To the editor: I was born and raised in Salem and I'm a lifelong Democrat who has served on city council. I've also been strongly involved in union activities over the years. However, the greatest political experience I have had is the honor of serving as service/safety director under a Republican mayor who works hard and keeps his promises and puts the city of Salem above any political party. Four years ago Mayor Jerry Wolford told the voters what he intended to do. In every area he has kept his promise by putting all of Salem above party politics. When told there was no money to complete East Pershing Street, Mayor Wolford persevered and secured funding through grants and assistance from the Utilities Commission to complete the project. East Pershing Street now sees a steady flow of traffic and citizens now have a safer way to exit the Marc's plaza and access the east end.
When faced with a major expense for safety forces from the Super Nats after party, Mayor Wolford brought people together from both political parties to turn the Quaker City Cruise event from a $35,000 loss into an $ 18,000 profit in two years. After being told it would be political suicide to bring all city unions under one common agreement, Mayor Wolford opened dialogue with each to gain an agreement fair to all. That new agreement with all four bargaining groups is now signed and approved unanimously by city council. Open communication and a sense of mutual respect and trust between Mayor Wolford and union city employees prevailed, not political rhetoric. Mayor Wolford's love for Salem was evident when he sought out and obtained grant money to tear down 43 dilapidated structures. Citywide pride isn't just a campaign slogan. Salem, like most small towns in America, has lost a lot of jobs in the last 10 or so years, but after talks with a prospective employer Mayor Wolford reached out to state office holders of both parties to secure a grant to clean out Buttermilk Run along Pennsylvania Avenue which resulted in Columbus McKinnon Corp. taking over an empty Solartec building and bringing over 90 good-paying jobs.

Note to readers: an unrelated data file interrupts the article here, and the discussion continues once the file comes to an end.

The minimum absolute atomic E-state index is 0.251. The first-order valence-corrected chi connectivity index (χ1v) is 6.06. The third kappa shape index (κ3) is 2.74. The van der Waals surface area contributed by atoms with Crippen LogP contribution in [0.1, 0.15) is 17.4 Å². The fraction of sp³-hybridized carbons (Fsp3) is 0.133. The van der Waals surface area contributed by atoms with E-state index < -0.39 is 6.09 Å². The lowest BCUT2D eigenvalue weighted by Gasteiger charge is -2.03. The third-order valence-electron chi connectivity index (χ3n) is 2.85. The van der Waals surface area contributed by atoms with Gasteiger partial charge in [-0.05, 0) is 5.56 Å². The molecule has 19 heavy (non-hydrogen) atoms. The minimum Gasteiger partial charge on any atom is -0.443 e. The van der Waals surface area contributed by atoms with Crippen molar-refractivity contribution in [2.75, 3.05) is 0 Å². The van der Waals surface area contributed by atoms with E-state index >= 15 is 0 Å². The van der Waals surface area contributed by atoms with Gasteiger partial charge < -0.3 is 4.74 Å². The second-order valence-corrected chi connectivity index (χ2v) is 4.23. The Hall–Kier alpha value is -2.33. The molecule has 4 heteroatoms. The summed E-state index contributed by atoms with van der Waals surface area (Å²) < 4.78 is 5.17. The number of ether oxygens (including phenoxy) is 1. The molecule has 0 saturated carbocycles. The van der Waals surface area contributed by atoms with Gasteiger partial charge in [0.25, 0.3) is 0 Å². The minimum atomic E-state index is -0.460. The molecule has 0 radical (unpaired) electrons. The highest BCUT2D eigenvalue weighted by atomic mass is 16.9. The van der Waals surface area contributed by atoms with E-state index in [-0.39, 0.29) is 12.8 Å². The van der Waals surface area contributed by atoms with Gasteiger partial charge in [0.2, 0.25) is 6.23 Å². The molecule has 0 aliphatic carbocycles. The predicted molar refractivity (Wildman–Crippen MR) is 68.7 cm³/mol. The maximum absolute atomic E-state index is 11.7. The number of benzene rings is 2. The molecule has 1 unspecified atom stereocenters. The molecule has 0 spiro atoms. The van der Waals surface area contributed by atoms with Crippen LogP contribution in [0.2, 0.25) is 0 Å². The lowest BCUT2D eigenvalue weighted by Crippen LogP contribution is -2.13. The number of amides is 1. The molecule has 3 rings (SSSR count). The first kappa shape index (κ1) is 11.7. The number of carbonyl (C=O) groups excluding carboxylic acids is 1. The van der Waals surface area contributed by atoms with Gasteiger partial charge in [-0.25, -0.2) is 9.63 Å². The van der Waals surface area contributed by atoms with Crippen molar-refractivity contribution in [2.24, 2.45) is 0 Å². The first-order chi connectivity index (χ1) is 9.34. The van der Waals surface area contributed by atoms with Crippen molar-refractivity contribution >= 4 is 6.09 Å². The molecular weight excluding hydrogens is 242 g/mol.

When he first took office in January 2008 Mayor Wolford's first words to me were "We will respond to people's concerns in a timely manner." I'm proud to say we have done just that. As far as I'm concerned there is only one choice for mayor of Salem-Jerry Wolford.
STEVE ANDRES, Salem